A City's Boss

Washington May Mourn It But Tar Heels Won't

It's sad news for Washington, but naturally Tar Heel hearts are going to swell with pride and joy in it. The Hon. Robert Rice Reynolds, the travelingest man who ever cooled his heels on a Capitol Hill desk, is slated to become chairman of the Senate District of Columbia Committee in the new Congress.

Congress, you know, governs Washington. And Robert in his new post will have greater powers than most mayors and city managers in the United States, and will come in for such swag in the way of power and patronage as would make any mayor's eyes pop out of his head with envy.

Robert will know how to manage it well-for Robert. As for Washington...

Well, if we belonged to that city, we'd stage a roaring march on the Capitol and yammer our heads off, under the First Amendment of the Bill of Rights. But Washingtonians have shown general willingness to take it lying down before rather than resort to such measures.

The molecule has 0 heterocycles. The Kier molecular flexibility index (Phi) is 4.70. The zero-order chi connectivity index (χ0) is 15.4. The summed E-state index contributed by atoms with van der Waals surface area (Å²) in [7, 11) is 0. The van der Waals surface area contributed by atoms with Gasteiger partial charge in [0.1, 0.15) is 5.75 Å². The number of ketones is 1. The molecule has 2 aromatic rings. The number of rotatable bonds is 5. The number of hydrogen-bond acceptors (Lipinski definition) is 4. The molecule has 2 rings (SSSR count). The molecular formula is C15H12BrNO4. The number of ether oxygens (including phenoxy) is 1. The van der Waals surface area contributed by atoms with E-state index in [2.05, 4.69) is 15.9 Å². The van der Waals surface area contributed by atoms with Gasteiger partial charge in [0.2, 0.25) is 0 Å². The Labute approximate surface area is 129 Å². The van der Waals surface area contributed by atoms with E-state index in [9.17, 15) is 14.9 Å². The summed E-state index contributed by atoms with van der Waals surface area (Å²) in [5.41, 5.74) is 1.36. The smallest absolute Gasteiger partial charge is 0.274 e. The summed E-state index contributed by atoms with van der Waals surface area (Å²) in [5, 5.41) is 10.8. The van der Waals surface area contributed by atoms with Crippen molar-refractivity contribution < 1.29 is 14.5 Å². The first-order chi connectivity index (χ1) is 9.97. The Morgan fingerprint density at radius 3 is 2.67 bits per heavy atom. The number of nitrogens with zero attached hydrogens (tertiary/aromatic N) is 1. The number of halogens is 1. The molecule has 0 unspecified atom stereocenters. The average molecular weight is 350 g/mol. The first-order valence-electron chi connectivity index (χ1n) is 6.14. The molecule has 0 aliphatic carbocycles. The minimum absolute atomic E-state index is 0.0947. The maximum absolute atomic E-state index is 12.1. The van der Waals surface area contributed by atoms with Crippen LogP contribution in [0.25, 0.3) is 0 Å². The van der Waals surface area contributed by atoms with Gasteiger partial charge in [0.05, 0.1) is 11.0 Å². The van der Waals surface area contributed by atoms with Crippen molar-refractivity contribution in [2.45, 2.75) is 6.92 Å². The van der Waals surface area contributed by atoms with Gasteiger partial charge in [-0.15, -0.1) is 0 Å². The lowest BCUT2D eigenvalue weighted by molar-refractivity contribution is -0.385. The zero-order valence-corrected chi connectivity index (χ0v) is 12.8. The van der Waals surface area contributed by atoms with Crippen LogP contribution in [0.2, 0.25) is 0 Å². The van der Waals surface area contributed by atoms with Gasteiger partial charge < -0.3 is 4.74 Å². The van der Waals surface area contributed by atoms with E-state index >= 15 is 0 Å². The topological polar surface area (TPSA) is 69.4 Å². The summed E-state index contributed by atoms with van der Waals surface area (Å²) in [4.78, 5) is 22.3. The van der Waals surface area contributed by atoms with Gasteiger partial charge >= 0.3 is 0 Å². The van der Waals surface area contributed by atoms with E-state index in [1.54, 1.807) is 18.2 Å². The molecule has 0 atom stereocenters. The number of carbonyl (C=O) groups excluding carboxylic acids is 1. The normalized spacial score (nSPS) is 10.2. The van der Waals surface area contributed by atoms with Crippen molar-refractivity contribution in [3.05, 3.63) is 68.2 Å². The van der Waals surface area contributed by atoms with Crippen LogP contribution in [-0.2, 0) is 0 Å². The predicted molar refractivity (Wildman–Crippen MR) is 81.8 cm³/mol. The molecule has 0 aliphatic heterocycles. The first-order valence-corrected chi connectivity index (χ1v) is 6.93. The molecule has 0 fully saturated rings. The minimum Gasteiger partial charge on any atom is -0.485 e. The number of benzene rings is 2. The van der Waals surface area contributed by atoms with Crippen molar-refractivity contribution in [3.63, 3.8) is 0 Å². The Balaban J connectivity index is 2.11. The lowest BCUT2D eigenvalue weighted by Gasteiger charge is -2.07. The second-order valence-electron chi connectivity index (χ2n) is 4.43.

But stay; perhaps there is hope. Why can't Washington make up a fund and send Robert away to really see the sights of the world as he has never seen them before-say, for four years? For ourselves, we promise to deliver three rousing cheers for Washington if it does and to chip in a dime.

But as for Tar Heels generally, we have no doubt of their pride and their joy in Robert's rise to dizzy eminence. There is the record of the last Senatorial election to prove it. And if there were any doubt-it appears that one of the first results of Robert's elevation is that of a lot of them (Tar Heels) are going to get jobs helping to run Washington.